Russia's youth military movement should have something tangible to practice raiding, the country's defense minister says. So he chose Germany's iconic federal parliament building, captured by the Red Army in 1945.
The Russian military will build a miniature copy of Germany's Reichstag for children to practice assaulting, its defense minister announced on Wednesday.
Sergei Shoigu said the armed forces would build a replica at Patriot Park just outside Moscow for a military-oriented youth organization called Yunarmia. He told applauding lawmakers in Russia's parliament that he wanted Yunarmia members "to storm a specific location, not something abstract."
At the end of World War II Red Army forces stormed Berlin's landmark parliamentary building. Images of Soviet soldiers hoisting the red flag over the building in May 1945 became iconic.
Shoigu formed the Yunarmia, or Young Army, in 2015 to encourage patriotism among schoolchildren, provide physical training and teach them basic military skills.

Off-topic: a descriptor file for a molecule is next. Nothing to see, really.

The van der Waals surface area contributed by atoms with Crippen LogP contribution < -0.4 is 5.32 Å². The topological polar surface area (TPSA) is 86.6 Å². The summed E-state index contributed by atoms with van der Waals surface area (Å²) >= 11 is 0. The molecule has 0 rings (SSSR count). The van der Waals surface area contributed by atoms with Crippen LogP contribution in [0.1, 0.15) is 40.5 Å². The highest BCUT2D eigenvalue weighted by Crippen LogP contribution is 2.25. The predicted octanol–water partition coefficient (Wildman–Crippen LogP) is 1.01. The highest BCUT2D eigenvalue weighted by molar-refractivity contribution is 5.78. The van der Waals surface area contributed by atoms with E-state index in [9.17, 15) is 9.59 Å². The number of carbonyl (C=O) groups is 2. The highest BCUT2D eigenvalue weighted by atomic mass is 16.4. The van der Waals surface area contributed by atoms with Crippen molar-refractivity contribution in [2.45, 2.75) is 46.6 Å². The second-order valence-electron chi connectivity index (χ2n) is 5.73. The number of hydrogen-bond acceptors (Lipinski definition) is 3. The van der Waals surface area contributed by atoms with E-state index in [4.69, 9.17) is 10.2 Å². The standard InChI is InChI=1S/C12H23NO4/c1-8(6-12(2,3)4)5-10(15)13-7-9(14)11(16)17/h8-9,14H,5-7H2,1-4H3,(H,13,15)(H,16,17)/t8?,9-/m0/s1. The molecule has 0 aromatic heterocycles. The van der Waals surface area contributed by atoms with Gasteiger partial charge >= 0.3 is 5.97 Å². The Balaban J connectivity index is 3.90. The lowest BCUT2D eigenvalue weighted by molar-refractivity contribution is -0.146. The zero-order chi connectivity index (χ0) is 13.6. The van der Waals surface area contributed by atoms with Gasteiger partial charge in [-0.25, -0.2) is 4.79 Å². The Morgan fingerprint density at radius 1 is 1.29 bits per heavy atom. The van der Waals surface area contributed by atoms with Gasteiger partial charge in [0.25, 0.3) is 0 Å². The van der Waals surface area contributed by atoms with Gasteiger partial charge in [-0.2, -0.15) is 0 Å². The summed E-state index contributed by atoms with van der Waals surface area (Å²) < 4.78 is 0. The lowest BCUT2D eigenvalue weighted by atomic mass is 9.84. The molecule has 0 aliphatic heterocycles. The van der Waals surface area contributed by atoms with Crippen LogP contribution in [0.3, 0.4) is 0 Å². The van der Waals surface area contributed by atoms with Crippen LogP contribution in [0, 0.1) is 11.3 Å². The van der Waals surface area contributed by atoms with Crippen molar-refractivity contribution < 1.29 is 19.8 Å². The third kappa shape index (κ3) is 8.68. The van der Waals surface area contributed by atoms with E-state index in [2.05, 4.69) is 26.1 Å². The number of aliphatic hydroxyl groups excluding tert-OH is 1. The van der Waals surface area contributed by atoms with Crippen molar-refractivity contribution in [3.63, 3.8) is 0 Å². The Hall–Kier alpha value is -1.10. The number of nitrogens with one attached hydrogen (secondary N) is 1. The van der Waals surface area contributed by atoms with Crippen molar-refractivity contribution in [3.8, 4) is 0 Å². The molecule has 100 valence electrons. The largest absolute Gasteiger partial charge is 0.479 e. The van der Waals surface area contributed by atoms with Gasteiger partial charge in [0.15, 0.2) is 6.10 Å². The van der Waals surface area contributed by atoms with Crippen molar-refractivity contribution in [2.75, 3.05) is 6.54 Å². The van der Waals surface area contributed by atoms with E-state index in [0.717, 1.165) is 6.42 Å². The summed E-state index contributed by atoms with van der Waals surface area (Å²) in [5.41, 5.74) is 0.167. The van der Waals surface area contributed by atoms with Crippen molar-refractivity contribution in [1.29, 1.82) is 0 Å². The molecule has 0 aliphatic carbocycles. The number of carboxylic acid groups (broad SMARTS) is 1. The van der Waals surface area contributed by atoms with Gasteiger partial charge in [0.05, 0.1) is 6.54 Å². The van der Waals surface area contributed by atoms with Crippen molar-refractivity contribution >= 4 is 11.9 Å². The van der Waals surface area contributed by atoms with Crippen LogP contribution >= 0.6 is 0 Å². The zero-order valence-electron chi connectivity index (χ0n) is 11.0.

More than 20 million citizens of the Soviet Union died during World War II, according to estimates by the Russian government. The Allied victory over Nazi forces and the Soviet Union's deep suffering in the war forms a profound part of the national identity in Russia.
Sprawling military theme park
Shoigu said new additions to Patriot Park in the suburb Kubinka would also include a replica of World War II-era Soviet army positions and a forest guerrilla base, among other things. As part of a soft opening attended by President Vladimir Putin in 2015 the 5-hectare (12-acre) theme park hosted arms exhibits, military shows and other events.
The German government has yet to comment on Shoigu's statement, which came amid strains in Russia's relationship with the West over the war in eastern Ukraine, the war in Syria and other disputes.
Russian children as young 10 can join the Yunarmia, an attempted revival of the Soviet-era DOSAAF. The Volunteer Society for Assistance for the Army, Aviation and Fleet, was a paramilitary organization that oversaw a sprawling network of facilities including pilot schools, parachute training courses and shooting ranges across the Soviet Union. State-owned news outlet Russia Today reported the new organization had 42,000 schoolchildren in its ranks.
At the weekend the de-facto head Germany's far-right populist party AfD Frauke Petry visited Moscow for secret meetings.
aw/rc (AP, dpa, Interfax)